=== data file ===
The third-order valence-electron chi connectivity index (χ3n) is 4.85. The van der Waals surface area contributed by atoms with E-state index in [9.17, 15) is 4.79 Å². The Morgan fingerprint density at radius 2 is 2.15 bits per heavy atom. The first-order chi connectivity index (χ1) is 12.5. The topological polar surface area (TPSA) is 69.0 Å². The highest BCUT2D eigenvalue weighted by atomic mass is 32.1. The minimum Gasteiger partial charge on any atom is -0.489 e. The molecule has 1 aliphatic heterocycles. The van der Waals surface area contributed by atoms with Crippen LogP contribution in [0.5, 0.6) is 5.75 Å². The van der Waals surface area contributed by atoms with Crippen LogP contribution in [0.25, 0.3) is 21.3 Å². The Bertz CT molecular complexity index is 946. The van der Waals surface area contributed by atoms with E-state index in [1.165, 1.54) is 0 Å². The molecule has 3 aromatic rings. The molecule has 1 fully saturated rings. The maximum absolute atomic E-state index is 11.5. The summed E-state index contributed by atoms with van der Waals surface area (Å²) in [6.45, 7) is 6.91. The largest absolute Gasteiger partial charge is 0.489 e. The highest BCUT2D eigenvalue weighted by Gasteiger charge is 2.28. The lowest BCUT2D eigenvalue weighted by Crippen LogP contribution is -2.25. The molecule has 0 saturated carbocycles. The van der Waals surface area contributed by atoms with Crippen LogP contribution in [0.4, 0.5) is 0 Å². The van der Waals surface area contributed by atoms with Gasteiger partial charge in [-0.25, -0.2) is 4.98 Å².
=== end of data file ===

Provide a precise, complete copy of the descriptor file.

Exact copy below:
The third-order valence-electron chi connectivity index (χ3n) is 4.85. The van der Waals surface area contributed by atoms with E-state index in [9.17, 15) is 4.79 Å². The Morgan fingerprint density at radius 2 is 2.15 bits per heavy atom. The first-order chi connectivity index (χ1) is 12.5. The topological polar surface area (TPSA) is 69.0 Å². The highest BCUT2D eigenvalue weighted by atomic mass is 32.1. The minimum Gasteiger partial charge on any atom is -0.489 e. The molecule has 1 aliphatic heterocycles. The van der Waals surface area contributed by atoms with Crippen LogP contribution in [0.5, 0.6) is 5.75 Å². The van der Waals surface area contributed by atoms with Crippen LogP contribution in [0.25, 0.3) is 21.3 Å². The Bertz CT molecular complexity index is 946. The van der Waals surface area contributed by atoms with E-state index in [1.165, 1.54) is 0 Å². The molecule has 3 aromatic rings. The molecule has 1 fully saturated rings. The maximum absolute atomic E-state index is 11.5. The summed E-state index contributed by atoms with van der Waals surface area (Å²) in [6.45, 7) is 6.91. The largest absolute Gasteiger partial charge is 0.489 e. The highest BCUT2D eigenvalue weighted by Gasteiger charge is 2.28. The lowest BCUT2D eigenvalue weighted by Crippen LogP contribution is -2.25. The molecule has 0 saturated carbocycles. The van der Waals surface area contributed by atoms with Crippen LogP contribution in [0.4, 0.5) is 0 Å². The van der Waals surface area contributed by atoms with Gasteiger partial charge in [-0.25, -0.2) is 4.98 Å².